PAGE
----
Obama has promised to push both the CTBT and the FMCT that Bush has avoided imposing on India. Unlike the Republican presidential nominee, Senator John McCain, Obama has not yet made the promise to implement the Indo-US nuclear deal in its present form.
For nearly eight years, Bush consciously kept Kashmir off the bilateral, regional and international agenda. Despite repeated pressures from Islamabad, Bush refused to interpose himself in the Indo-Pak negotiations on Kashmir. This helped persuade Pakistan to embark on productive bilateral talks with India.
Obama might well change all this. In the Foreign Affairs article last summer, outlining his foreign policy agenda, Obama not only talked about Kashmir but linked it to Pakistan’s Afghan policy. Consider Obama’s dangerous argument in full:
“I will join with our allies in insisting — not simply requesting — that Pakistan crack down on the Taliban, pursue Osama bin Laden and his lieutenants, and end its relationship with all terrorist groups. At the same time, I will encourage dialogue between Pakistan and India to work towards resolving their dispute over Kashmir and between Afghanistan and Pakistan to resolve their differences and develop the Pashtun border region. If Pakistan can look towards the east (India) with confidence, it will be less likely to believe its interests are best advanced through cooperation with the Taliban.”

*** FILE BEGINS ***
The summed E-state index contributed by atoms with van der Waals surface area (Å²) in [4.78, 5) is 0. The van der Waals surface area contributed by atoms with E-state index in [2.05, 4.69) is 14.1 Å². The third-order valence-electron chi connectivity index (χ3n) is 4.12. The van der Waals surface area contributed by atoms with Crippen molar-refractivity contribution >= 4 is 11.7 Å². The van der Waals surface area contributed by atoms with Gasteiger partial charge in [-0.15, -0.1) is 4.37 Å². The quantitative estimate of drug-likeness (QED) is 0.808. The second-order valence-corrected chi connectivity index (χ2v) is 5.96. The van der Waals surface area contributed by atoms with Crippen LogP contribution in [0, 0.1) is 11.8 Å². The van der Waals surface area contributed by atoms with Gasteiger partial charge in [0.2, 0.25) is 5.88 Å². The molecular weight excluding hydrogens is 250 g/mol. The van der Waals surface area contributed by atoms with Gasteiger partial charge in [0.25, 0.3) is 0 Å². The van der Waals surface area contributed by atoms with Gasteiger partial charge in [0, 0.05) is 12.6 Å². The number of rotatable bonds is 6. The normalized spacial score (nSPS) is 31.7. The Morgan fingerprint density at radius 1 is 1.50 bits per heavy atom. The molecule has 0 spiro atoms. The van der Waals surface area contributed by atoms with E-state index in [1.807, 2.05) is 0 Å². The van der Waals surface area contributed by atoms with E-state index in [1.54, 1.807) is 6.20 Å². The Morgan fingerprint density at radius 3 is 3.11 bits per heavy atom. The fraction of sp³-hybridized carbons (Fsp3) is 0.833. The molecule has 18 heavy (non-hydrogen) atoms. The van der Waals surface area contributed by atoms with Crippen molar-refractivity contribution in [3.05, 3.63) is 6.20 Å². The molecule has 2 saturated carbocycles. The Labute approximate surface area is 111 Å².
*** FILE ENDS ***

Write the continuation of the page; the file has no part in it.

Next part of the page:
Put simply, Obama appears to be offering American diplomatic activism on Kashmir in return for Islamabad’s cooperation in fighting al-Qaeda and Taliban. Taken together with Pakistan’s renewed rhetoric on United Nations resolutions on Kashmir, this suggests a possible deterioration in the international environment on J&K during an Obama presidency.
Indo-US relations have surged in the past few years because Bush broke with the traditional American policy on nuclear weapons and Kashmir. This, in turn, was rooted in Bush’s recognition of democratic India’s exceptionalism and his perception of it as a rising great power.
Obama, in contrast, might take the United States back to the old liberal-internationalist view of India as a problem for the global nuclear order and as recalcitrant on J&K. For Obama, India is an interesting place; it might even be important as a regional player in South Asia, but not significant enough globally to deserve special treatment.
India can address its problem with Obama in two ways. India and its friends in the US could try and persuade Obama and his team to rethink their policy pronouncements on India. It will be smarter, however, to make it more difficult for the next administration to reverse the Bush initiative towards India. It will indeed be criminal negligence on the part of New Delhi not to attempt in the next few months a consolidation of the massive gains in Indo-US relations under Bush.
The writer is a professor at the S. Rajaratnam School of International Studies, Nanyang Technological University, Singapore email@example.com